Small Firms' Big Customers Are Slow to Pay (Wall Street Journal)
Getting to the point where a marketer convinces a buyer to make a purchase is often an exhausting experience. This is especially the case for business-to-business transactions, where dealing with customers often requires several key business decisions be made and a few unexpected hurdles to climb over before the customer agrees to buy. It is no wonder marketers selling to other businesses often feel a tremendous sense of relief and satisfactions once the order is placed. For any company that has obtained a buyers’ commitment to purchase, the time and energy spent leading up to the sale certainly gives good reason to celebrate.
Unfortunately, such celebrations may be premature. Why? Because a sale is not considered complete until the buyer makes payment and, depending on the market, while receiving payment may seem like a relatively minor issue, it often ends up causing headaches as many buyers are slow to pay. Consequently, experienced marketers often learn that obtaining payment requires almost as much effort as the sale itself.
To help address this, marketers have at their disposal several options to encourage early payment or, for some, to discourage late payment. For instance, to encourage quick payment marketers may offer a discount if a bill is paid within a certain period (called cash terms). Alternatively, they may add a penalty charge if the bill is not paid within a reasonable time, for instance, if not paid within 60 days.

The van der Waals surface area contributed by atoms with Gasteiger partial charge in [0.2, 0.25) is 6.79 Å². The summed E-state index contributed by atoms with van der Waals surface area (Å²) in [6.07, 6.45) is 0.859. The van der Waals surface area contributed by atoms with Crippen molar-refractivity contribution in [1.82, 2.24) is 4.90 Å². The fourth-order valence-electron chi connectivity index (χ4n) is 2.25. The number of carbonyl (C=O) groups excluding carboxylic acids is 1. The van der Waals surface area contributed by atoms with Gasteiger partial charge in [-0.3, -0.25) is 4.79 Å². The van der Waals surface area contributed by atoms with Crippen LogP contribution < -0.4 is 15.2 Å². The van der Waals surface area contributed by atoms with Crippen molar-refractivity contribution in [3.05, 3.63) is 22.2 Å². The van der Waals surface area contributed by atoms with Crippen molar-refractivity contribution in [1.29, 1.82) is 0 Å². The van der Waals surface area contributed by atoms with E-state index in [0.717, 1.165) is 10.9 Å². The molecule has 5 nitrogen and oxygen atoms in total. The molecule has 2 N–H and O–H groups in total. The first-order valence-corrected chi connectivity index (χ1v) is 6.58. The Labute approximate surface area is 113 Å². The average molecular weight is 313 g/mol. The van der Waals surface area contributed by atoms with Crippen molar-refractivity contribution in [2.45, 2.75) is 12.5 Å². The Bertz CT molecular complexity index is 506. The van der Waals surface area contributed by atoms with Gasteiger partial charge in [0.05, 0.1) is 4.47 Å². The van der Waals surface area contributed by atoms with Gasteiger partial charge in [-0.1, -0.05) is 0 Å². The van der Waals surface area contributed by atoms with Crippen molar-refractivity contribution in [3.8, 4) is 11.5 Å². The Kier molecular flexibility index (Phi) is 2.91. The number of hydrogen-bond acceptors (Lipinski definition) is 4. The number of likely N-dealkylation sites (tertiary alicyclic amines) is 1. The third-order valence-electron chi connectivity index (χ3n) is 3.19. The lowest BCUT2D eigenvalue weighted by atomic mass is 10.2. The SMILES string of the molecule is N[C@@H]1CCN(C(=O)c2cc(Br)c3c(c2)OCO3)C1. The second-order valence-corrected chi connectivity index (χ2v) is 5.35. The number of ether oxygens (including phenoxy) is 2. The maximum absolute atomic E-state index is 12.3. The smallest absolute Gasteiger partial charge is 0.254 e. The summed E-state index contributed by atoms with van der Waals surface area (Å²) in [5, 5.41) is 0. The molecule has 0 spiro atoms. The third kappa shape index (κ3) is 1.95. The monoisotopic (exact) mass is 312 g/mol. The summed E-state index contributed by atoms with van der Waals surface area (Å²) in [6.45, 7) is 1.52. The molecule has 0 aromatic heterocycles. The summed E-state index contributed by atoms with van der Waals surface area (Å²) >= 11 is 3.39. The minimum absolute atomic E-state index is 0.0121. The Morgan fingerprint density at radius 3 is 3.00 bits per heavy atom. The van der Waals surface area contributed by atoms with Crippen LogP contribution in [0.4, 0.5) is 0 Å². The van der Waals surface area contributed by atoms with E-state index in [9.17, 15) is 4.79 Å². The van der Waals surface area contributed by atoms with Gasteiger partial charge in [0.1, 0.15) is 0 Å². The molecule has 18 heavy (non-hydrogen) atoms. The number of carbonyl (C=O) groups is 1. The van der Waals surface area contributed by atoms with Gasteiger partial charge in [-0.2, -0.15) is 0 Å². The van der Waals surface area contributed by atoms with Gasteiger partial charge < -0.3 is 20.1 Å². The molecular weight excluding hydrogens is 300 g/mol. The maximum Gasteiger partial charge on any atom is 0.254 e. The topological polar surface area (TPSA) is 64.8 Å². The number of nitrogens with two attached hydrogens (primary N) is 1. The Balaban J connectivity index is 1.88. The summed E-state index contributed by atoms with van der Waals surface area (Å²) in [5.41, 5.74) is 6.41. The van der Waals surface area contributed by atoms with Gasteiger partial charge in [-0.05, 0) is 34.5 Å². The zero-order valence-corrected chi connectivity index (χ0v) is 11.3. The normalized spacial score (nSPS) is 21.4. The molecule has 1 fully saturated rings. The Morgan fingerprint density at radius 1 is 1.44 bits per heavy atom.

However, the effect of these payment incentives is declining, particularly when large volume buyers are involved. As seen in this story, large companies often ignore any payment terms that are offered and simply pay their bill when they get to it. They are especially likely to do this if the seller is a small company who has little choice but to accept the large company’s payment methods. While a small marketer could threaten to stop selling to the large buyer, this is often not an option, especially if the buyer represents a large portion of the small company’s revenue.
Additionally, as mentioned in the story, another key effect of slow payment is that it forces others in the supply chain to limit their own purchases which appears to be impacting expansion plans of smaller firms.
Mr. Sheth's seven-person Anatta Design has been forced to postpone hiring and expansion because of the longer wait for payment. Last year, for example, it sent a $6,600 invoice to an online retailer for several months' work redesigning an online "shopping cart." The entrepreneur, who says he didn't have a credit line to fall back on, received payment in full 404 days after the date on the invoice.
What other techniques can a small company utilize that may encourage a larger firm to make faster payment?
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